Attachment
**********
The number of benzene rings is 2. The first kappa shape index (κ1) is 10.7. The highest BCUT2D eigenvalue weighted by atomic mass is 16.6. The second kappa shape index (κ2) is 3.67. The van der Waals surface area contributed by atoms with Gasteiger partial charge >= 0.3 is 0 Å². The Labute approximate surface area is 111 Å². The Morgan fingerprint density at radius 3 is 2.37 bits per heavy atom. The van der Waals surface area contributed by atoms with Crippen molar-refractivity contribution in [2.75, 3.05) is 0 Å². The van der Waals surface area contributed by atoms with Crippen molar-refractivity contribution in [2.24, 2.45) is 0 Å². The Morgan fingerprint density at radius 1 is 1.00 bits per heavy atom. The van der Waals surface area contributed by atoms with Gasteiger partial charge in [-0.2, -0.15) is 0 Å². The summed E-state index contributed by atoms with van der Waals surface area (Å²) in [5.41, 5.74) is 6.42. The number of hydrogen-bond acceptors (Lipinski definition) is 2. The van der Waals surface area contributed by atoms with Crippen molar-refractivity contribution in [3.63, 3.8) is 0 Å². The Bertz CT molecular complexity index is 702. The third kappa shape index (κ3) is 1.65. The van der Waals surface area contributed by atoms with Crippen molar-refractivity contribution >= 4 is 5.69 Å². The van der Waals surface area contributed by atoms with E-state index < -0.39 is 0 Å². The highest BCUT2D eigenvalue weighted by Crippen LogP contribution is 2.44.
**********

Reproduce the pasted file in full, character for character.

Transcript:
The number of benzene rings is 2. The first kappa shape index (κ1) is 10.7. The highest BCUT2D eigenvalue weighted by atomic mass is 16.6. The second kappa shape index (κ2) is 3.67. The van der Waals surface area contributed by atoms with Gasteiger partial charge >= 0.3 is 0 Å². The Labute approximate surface area is 111 Å². The Morgan fingerprint density at radius 3 is 2.37 bits per heavy atom. The van der Waals surface area contributed by atoms with Crippen molar-refractivity contribution in [2.75, 3.05) is 0 Å². The van der Waals surface area contributed by atoms with Crippen molar-refractivity contribution in [2.24, 2.45) is 0 Å². The Morgan fingerprint density at radius 1 is 1.00 bits per heavy atom. The van der Waals surface area contributed by atoms with Gasteiger partial charge in [-0.2, -0.15) is 0 Å². The summed E-state index contributed by atoms with van der Waals surface area (Å²) in [5.41, 5.74) is 6.42. The number of hydrogen-bond acceptors (Lipinski definition) is 2. The van der Waals surface area contributed by atoms with Crippen molar-refractivity contribution in [3.63, 3.8) is 0 Å². The Bertz CT molecular complexity index is 702. The third kappa shape index (κ3) is 1.65. The van der Waals surface area contributed by atoms with Crippen molar-refractivity contribution >= 4 is 5.69 Å². The van der Waals surface area contributed by atoms with E-state index < -0.39 is 0 Å². The highest BCUT2D eigenvalue weighted by Crippen LogP contribution is 2.44.